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Hooh Why Scores in Sunshine Millions Filly and Mare Turf
By Leona Velazquez
The estate of Gail Gee, Mark Hoffman, and Earl Trostud earned $90,000 of the $150,000 purse when their chestnut mare, Hooh Why, captured the Florida Sunshine Millions Filly & Mare Turf. The daughter of Cloud Hopping covered the 1 1/8th mile event in 1:46.77 over favorite Romacaca. Speak Easy Gal finished third.
Co-owner and former trainer Mark Hoffman took no chances when shipping the six year old mare to race at Gulfstream Park.
“I hauled her down here last night from Tampa,” Hoffman said. “She doesn’t go anywhere without me.”
Trained by Shirley Girten-Drake, Hooh Why broke well and settled into fourth. She rated about five or six lengths off the pace, rallied about four wide, and got the victory by a length and a quarter.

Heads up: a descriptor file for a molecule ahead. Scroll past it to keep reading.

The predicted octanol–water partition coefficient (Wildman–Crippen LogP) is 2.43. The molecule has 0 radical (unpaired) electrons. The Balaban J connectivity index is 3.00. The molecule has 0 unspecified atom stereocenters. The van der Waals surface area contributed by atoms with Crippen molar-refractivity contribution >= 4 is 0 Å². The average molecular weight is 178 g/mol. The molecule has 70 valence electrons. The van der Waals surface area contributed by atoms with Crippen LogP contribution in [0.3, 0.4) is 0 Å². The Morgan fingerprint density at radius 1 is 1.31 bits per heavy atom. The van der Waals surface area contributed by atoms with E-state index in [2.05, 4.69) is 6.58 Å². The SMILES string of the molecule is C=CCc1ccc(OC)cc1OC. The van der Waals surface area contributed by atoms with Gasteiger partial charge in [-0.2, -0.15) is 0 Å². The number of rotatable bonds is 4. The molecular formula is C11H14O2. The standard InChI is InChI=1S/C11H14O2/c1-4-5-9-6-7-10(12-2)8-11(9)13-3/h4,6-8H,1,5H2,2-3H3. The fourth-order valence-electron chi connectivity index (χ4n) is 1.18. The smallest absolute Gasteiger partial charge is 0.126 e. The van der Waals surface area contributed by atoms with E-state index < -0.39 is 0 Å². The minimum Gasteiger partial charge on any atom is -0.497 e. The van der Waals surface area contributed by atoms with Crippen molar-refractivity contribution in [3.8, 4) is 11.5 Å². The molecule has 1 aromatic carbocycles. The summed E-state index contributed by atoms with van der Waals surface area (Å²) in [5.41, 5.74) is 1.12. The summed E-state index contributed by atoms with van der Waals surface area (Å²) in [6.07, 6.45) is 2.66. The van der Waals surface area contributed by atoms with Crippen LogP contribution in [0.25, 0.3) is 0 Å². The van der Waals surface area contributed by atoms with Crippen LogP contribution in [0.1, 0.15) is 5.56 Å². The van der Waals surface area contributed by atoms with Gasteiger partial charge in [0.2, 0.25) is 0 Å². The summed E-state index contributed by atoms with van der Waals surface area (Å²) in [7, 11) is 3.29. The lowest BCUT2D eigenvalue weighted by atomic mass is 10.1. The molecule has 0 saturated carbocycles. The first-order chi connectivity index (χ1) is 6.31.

“It worked out absolutely perfectly,” said jockey John Velazquez. “There was a good pace in there and she settled really nicely. When I asked her turning for home, she really responded well.”
Hooh Why raced eight times in 2011 giving her connections two wins and two seconds. She has now earned her owners over $900,000.
“We were going to send her to the breeding shed, but we decided to try to have one more year of fun with her before that,” said Hoffman. “I’ll take her back to Tampa and turn her out for 10 days and then we’ll go from there.”
Trainer Nick Canani’s Romacaca raced close to the pace in second with fractions of :23.42, :47.65, 1:11.41, and the mile in 1:34.89.
“I think we went just a little too fast,” said jockey Paco Lopez. “My filly was a little keyed up in the beginning of the race and she settled a little more down the backside. We were able to get past the horse on the lead (Speak Easy Gal) but just couldn’t hold off the winner.”
Canani was pleased with his mare’s performance but has not decided what race will come next for her.
Live Oak Plantation’s Unbridled Humor, who was sent off as the third choice, just missed third by a nose after stalking the pace in third.
“She ran great,” said trainer Graham Motion. “To be honest, the mile and an eighth is probably a little too far for her. I think we will give her a little break on the farm, Live Oak, and talk to Mrs. Weber to see where she’ll run next.”
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